Dreams are wondrous things. We move through the worlds our minds conjure for us, separate from the standard behaviors of space and time. If we are fortunate, we come to understand ourselves better, to see what hopes and fears guide us. We gain a fresh perspective on the rules of the world while our minds wander unencumbered by our bodies. And yet to discuss a dream with someone else is futile at best and, at worst, deadly boring. The experience you feel is what matters, and to give it form with words is a challenge. In this way and others, Antichamber is a dream.
Antichamber begins in an antechamber, a stark black and white room that provides the instructions you need to navigate the labyrinth beyond. It’s a traditional puzzle game in this sense. You enter rooms, perceive their challenges, and come up with solutions. It is there that anything traditional about Antichamber ends.
The game presents implausible and impossible uses of space and time. Aspects of the physical world that you take for granted, like motion and sight-lines, are themselves solutions to problems. One path, for example, leads to different outcomes depending on whether you walk or run. You might have to stare at a wall to make a hidden path appear. Other times, you must pass through doors while walking backwards, because if you can see them, they block your path. And reaching the end of one simple-looking long hallway requires barreling down it at top speed…in a bunny-hop.
The labyrinth is not only non-linear, but also non-Euclidean in a way that becomes stomach-churning if you dwell on it for too long. Antichamber’s startup logo is an M.C. Escher-esque impossible geometric figure, and that’s a good metaphor for the game that waits ahead. In one area, a shaft many stories high exists both as a stacked tower and also as a series of rooms that are adjacent to each other. Standing in the third room, you can see the second to your left and the fourth to your right—while also still seeing the second below you and the fourth above you. Elsewhere, I dropped several stories, but it only took a few steps to climb back up. Rooms tumble into one another seemingly without rhyme or reason, and if you try to double back, you only end up lost.
Just learning to move through the labyrinth is an ongoing challenge in itself, but as the game progresses, puzzles take on a more literal form. At one stage, a gun of sorts presents itself. This tool and its changing functions open up a world of new possibilities within the maze. Once you’ve acquired it, finding the exit is no longer enough. Now, the doors have locks, and you must learn how and when to open them. Doors, rooms, and what feels like segments of reality have locks to find and keys to decipher.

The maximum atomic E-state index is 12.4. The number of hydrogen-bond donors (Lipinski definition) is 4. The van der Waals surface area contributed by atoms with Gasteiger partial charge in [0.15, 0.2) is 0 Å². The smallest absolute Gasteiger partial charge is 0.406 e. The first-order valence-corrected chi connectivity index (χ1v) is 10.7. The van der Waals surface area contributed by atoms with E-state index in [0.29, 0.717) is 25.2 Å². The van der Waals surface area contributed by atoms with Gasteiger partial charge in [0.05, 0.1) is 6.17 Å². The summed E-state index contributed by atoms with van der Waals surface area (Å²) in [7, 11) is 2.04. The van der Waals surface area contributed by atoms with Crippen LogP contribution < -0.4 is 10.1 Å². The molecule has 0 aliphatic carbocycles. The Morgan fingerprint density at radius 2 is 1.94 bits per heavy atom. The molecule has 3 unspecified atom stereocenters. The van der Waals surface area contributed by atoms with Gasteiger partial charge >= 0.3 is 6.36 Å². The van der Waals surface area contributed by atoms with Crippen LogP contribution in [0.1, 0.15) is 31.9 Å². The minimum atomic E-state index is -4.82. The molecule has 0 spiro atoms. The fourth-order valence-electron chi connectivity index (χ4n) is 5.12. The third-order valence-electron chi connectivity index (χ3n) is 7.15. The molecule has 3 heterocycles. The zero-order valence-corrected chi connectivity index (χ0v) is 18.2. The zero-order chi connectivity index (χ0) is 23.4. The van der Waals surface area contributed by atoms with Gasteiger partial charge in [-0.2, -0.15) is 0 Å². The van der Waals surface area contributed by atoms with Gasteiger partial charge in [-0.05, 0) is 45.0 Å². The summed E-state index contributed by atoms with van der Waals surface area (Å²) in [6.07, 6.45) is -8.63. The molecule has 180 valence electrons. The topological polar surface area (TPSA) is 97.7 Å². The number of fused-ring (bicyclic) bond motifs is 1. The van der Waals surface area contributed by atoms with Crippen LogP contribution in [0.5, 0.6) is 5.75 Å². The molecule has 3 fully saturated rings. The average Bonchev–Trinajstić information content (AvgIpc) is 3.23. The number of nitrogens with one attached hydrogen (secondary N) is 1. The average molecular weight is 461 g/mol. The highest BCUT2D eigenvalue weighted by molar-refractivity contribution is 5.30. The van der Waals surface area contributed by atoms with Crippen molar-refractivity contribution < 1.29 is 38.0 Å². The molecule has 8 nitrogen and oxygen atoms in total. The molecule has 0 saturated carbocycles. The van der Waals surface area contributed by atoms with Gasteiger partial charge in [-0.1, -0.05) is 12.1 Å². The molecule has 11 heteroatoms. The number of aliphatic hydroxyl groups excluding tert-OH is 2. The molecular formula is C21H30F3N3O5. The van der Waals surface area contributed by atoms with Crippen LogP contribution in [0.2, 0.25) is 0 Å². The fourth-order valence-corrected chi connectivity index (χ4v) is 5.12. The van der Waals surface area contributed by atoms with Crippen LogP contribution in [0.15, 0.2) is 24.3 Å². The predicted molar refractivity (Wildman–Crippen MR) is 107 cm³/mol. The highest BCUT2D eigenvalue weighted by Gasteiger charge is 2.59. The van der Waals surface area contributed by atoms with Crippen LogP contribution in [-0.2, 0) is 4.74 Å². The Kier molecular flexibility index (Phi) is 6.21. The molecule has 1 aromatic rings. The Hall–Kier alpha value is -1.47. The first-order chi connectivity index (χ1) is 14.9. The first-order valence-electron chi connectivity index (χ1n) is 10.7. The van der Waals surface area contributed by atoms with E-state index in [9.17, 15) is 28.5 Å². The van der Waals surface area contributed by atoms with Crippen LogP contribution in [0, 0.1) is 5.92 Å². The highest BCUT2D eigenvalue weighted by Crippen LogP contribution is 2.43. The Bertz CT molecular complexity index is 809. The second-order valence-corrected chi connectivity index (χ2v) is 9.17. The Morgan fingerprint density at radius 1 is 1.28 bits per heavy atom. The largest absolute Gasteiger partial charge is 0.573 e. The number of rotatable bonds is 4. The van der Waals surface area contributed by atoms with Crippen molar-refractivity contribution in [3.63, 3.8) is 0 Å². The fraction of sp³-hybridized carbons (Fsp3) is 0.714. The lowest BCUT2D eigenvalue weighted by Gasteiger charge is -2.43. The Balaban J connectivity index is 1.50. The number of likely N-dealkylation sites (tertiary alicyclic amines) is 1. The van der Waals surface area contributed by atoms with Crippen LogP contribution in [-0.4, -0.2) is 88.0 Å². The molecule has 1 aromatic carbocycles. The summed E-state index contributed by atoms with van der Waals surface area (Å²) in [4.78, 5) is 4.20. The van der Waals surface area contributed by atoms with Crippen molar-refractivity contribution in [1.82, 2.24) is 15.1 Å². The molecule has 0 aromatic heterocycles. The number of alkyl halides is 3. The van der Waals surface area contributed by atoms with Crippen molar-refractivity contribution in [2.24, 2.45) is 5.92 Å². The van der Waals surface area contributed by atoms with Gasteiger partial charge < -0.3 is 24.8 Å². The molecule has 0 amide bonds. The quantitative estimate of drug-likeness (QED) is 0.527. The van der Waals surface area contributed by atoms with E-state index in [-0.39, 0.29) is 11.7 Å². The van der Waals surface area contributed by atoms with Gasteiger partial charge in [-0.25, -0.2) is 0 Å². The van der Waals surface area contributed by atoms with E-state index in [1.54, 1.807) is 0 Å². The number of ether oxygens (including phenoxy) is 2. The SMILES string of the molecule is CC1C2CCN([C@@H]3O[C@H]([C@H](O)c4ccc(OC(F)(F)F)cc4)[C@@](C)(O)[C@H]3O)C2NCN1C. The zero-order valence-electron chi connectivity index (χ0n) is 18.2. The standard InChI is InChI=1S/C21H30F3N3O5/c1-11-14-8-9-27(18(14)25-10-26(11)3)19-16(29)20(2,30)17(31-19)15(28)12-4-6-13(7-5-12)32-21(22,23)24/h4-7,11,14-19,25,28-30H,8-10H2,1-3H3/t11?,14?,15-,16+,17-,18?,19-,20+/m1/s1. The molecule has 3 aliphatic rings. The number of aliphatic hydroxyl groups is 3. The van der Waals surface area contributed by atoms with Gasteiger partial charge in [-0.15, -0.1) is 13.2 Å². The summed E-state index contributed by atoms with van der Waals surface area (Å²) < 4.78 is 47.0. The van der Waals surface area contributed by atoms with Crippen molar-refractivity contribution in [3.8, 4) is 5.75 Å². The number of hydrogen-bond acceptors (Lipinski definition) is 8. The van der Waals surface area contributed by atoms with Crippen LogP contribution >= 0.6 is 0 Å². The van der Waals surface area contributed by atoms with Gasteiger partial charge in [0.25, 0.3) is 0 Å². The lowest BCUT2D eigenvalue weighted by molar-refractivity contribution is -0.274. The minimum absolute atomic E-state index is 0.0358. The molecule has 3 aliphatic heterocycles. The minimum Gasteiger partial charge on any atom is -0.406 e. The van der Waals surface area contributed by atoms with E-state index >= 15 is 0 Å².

But it’s not chaos. Each puzzle teaches skills that will serve you well later—provided you have the wits to remember. If Antichamber teaches anything, it seems to be that every fact is worth knowing, but that in isolation, no single bit of knowledge will do you any good. Acting on small details—seeming throwaways—can make or break a solution, and many rooms have multiple solutions beyond the most obvious or most “right” answer. The maze makes you actively build on your knowledge, connecting the familiar to the foreign. It’s like learning to understand French fluently, and yet finding challenges set before you in Italian, then Spanish, then Portuguese.
Though Antichamber revels in its difficulty, it’s not out to leave you stranded. The game doesn’t want you lost; it wants you learning. Though the maze, its stark white walls, and its splashes of colored light don’t seem to offer much help, there are plenty of clues around for those who seek them. The map, in particular, is incredibly helpful. Taking a moment to back out, slow down, and learn the name of your surroundings can be exactly the insight you need. At least twice, going back to Antichamber’s antechamber and seeing what a room was called gave me the key to solving it, striking like a bolt from the heavens.
Dreams always have rules. Though they differ from the rules of the waking world, they remain somehow consistent to themselves, even when they seem to change at every corner. Antichamber visualizes a labyrinth of dreams, the paradoxes of the mind made real. It has rules, and it stays consistent to itself, but don’t expect Antichamber to behave the way the physical world does. If you find that the journey is breaking your rational brain, walk away. Get a drink, read a book, take a shower, sleep on it. Because it’s amazing how often the answers to the puzzles of Antichamber can, indeed, come to you in a dream.